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Commercial introduction of cultivars of soybean and cotton genetically modified with resistance to the synthetic auxin herbicides dicamba and 2,4-D will allow these compounds to be used with greater flexibility but may expose susceptible soybean and cotton cultivars to nontarget herbicide drift. From past experience, it is well known that soybean and cotton are both highly sensitive to low-dose exposures of dicamba and 2,4-D. In this study, a meta-analysis approach was used to synthesize data from over seven decades of simulated drift experiments in which investigators treated soybean and cotton with low doses of dicamba and 2,4-D and measured the resulting yields. These data were used to produce global dose–response curves for each crop and herbicide, with crop yield plotted against herbicide dose. The meta-analysis showed that soybean is more susceptible to dicamba in the flowering stage and relatively tolerant to 2,4-D at all growth stages. Conversely, cotton is tolerant to dicamba but extremely sensitive to 2,4-D, especially in the vegetative and preflowering squaring stages. Both crops are highly variable in their responses to synthetic auxin herbicide exposure, with soil moisture and air temperature at the time of exposure identified as key factors. Visual injury symptoms, especially during vegetative stages, are not predictive of final yield loss. Global dose–response curves generated by this meta-analysis can inform guidelines for herbicide applications and provide producers and agricultural professionals with a benchmark of the mean and range of crop yield loss that can be expected from drift or other nontarget exposures to 2,4-D or dicamba. Nomenclature: 2,4-D (2,4-dichlorophenoxyacetic acid); dicamba (3,6-dichloro-2-methoxy benzoic acid); glyphosate; soybean, Glycine max (L.) Merr.; cotton, Gossypium hirsutum L.
Article
For millennia, weeds have slowly evolved in response to ever-changing environments and crop production practices. Weeds are now evolving much more quickly due to consistently repeated cropping systems and intense herbicide selection pressures. Weed resistance to herbicides now threatens cropping system sustainability in several industrialized nations. Integrated weed management (IWM) provides opportunities to reduce selection pressure for weed resistance while maintaining current crop yields. Combining optimal IWM tactics that discourage weeds by minimizing disturbance (no till, direct-seeding), adopting diverse crop rotations, and attempting to preclude resource acquisition by weeds are encouraged. New research knowledge on practical IWM systems is available, but despite current and looming threats of major weed resistance, most crop producers will require greater incentives than those currently available to more-fully adopt IWM systems in the near future.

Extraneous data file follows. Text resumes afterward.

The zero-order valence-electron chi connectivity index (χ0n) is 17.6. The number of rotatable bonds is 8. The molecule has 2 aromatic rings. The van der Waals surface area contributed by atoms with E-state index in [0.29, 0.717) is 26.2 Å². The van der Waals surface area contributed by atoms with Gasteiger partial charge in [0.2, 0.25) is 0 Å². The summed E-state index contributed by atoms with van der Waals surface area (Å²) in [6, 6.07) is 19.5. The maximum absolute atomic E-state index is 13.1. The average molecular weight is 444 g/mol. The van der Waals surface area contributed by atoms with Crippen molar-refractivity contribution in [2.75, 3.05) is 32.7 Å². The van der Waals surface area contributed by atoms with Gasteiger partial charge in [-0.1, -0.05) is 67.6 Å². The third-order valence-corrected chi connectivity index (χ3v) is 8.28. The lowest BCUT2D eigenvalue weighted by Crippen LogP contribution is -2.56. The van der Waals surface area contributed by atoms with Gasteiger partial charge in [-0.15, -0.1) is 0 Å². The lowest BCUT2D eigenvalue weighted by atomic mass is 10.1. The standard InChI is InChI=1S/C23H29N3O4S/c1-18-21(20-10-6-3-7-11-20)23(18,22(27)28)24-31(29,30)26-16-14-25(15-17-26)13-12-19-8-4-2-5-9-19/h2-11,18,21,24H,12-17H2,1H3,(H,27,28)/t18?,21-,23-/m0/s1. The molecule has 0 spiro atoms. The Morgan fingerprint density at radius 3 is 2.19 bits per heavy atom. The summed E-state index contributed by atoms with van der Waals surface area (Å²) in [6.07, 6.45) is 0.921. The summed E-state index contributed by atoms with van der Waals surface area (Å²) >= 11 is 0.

Article
Increasingly, genetically engineered (GE) crops are promoted as a ‘twenty-first century’ agricultural strategy. From trade negotiations of the Transatlantic Trade and Investment Partnership to international climate negotiations, GE crops are endorsed as a major solution to hunger and malnutrition, as well as for climate change mitigation and adaptation. This article addresses some of the central concerns that many have about GE crops, and proposes more promising, immediate alternatives.
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As US legislatures and voters continue to wrestle with GM labeling, what is at stake? Jim Kling investigates.
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GMHR crops have been cultivated in the Americas for nearly 20 years. Prior to release, regulators asked the question, “will herbicide selection pressure for evolution of HR weeds increase significantly as a result of GMHR crop cultivation?” In hindsight, they could not have imagined the rapid, widespread adoption of glyphosate-resistant (GR) crops and subsequent chain of events: surge in glyphosate usage at the expense of other herbicides, sharp drop in investment in herbicide discovery, unrelenting rise of GR and multiple-HR weed populations, and increasing herbicide use in GMHR cropping systems. In this brief review, we outline grower adoption of GMHR soybean, maize, cotton, and oilseed rape (canola) in the Americas, and their impact on herbicide-use practices for weed management. Cultivars with stacked-HR traits (e.g., glyphosate + glufosinate + dicamba or 2,4-D) will provide a short-term respite from HR weeds, but will perpetuate the chemical treadmill and selection of multiple-HR weeds. The only sustainable solution is for government or end-users of commodities to set herbicide-use reduction targets in our major field crops similar to European Union member states, and include financial incentives or penalties in agricultural programs to support this policy. Concomitantly, industry incentives must expand to improve grower adoption of best management practices for HR weeds. New or emerging technologies will provide additional tools for reactive HR weed management in the future, but their time of arrival is uncertain.